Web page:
This post was also published by the Huffington Post.
As parents, it’s our job to teach our kids (and educators) how to love the skin they’re in.
As a school counselor, the one thing I wish I could give my students more of is confidence. I work in a middle school, and one of the most awkward moments in adolescence. Girls compare themselves to other girls and boys feel bad if they don’t have the newest tennis shoes.
Here are a few tips on teaching kids to love themselves:
Compliment Specifically, Not Just a Generic Good Job Compliment
Tell the child what part of what they did was good.
Example: You showed good manners when you said excuse me after you burped! Wow, I like the way you colored in the lines on that picture!
Thank you for apologizing when you hurt your sister’s feelings. That was kind of you.
Immerse Them in Diversity
Now I know some of you are thinking, I live in a small town, how can I do this? Easy! Take your kids to a museum.
Read about a holiday in another culture (Cinco de Mayo, Chinese New Year, etc) Try some foods at an ethnic restaurant. Step outside of your comfort zone together as a family!
Discuss the Hard Stuff, Don’t Just Ignore
The older your children get, the more they may become aware of race relations in the news (school shootings, Black lives matter movement, racial tensions around the world, religious homicides, genocide).
No matter your stance on these touchy subjects, talk about them with your children.
They may not need a long explanation, but hearing from you gives them comfort.
Read, Read, Read
I cannot say this enough, especially to parents of young children. This is your opportunity to instill a love of reading in them. Find out what your child’s interests are.
Read books about those things. As your children get older, find a chapter book to read together. Read a book, and then watch the movie that was adapted from the book.
As you can see from this picture, we started early. We wanted our children to develop a love for reading. Our daughter was 7 months old in this picture. My husband was reading one of our favorites, Black is Brown is Tan.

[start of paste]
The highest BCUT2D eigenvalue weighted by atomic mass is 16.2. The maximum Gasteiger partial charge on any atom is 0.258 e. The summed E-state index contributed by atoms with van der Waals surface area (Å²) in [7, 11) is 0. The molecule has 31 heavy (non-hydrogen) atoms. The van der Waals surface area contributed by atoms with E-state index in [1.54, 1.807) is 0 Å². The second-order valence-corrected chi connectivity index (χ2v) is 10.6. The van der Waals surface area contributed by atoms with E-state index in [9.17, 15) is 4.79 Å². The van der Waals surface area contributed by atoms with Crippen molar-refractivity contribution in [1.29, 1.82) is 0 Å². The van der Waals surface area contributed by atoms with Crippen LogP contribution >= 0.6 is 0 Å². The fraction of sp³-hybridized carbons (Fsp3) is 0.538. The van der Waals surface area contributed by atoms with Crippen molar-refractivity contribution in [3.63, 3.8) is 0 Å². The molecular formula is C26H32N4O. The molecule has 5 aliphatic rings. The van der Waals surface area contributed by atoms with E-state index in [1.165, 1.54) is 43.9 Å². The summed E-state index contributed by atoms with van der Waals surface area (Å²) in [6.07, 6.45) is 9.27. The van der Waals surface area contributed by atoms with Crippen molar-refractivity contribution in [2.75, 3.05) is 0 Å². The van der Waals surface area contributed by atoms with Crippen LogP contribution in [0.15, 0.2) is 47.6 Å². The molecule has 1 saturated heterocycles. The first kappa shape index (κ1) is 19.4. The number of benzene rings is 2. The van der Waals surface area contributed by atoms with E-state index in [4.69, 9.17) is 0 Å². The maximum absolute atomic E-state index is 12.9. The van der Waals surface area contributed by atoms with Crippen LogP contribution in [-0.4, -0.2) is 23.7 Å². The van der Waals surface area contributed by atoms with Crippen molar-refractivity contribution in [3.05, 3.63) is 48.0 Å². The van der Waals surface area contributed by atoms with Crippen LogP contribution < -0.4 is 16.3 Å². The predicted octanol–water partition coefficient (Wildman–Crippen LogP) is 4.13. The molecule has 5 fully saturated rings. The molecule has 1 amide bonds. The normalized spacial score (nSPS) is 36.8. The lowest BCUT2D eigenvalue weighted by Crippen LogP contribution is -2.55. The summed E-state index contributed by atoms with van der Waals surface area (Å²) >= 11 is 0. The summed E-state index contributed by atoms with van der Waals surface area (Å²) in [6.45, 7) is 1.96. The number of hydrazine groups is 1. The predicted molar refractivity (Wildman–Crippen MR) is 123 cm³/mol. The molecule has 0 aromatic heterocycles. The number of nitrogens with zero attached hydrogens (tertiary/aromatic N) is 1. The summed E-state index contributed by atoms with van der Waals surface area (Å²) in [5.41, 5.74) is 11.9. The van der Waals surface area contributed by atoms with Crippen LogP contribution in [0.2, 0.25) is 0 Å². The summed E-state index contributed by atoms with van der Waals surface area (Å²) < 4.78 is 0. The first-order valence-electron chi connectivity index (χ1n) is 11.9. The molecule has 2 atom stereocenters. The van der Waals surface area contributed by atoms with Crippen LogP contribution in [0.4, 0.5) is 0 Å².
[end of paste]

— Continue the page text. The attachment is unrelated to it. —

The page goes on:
Teach Them to be Sensitive to Others
When I say others, I mean others with disabilities, handicaps, or from other cultures. I grew up on an Air Force Base, and this makes me more tolerant than most by default.
You don’t have to understand everything about a person to be kind. Teaching your kids to be kind to people will help them navigate our diverse world.
If You Have Biracial Kids, They May Not Be Able to Relate to You (or vice versa)
Their peers may try to force them into a racial box they don’t belong in solely based on their skin color. They will need you to validate that their mixed heritage is unique, and they are special the way they are.
When they are little, help them focus on the similarities they have with you, rather than the differences. For example, I tell my four-year-old that she has brown eyes and curly hair like me. I also tell her that she has brown hair like her daddy.
Now she’ll point out the similarities that she has with both grandmothers and her sister on her own. When we discuss skin color, it isn’t a taboo subject in our home. It doesn’t have to be in yours either.
Someone once told me that if parenting wasn’t the hardest job I’ve ever done, I was doing it wrong. I’m here to tell you, it’s definitely the hardest job I’ve ever done! For those of you without children, some of these same tips can apply in your school, church or community.
Do you have tips that you’d like to share?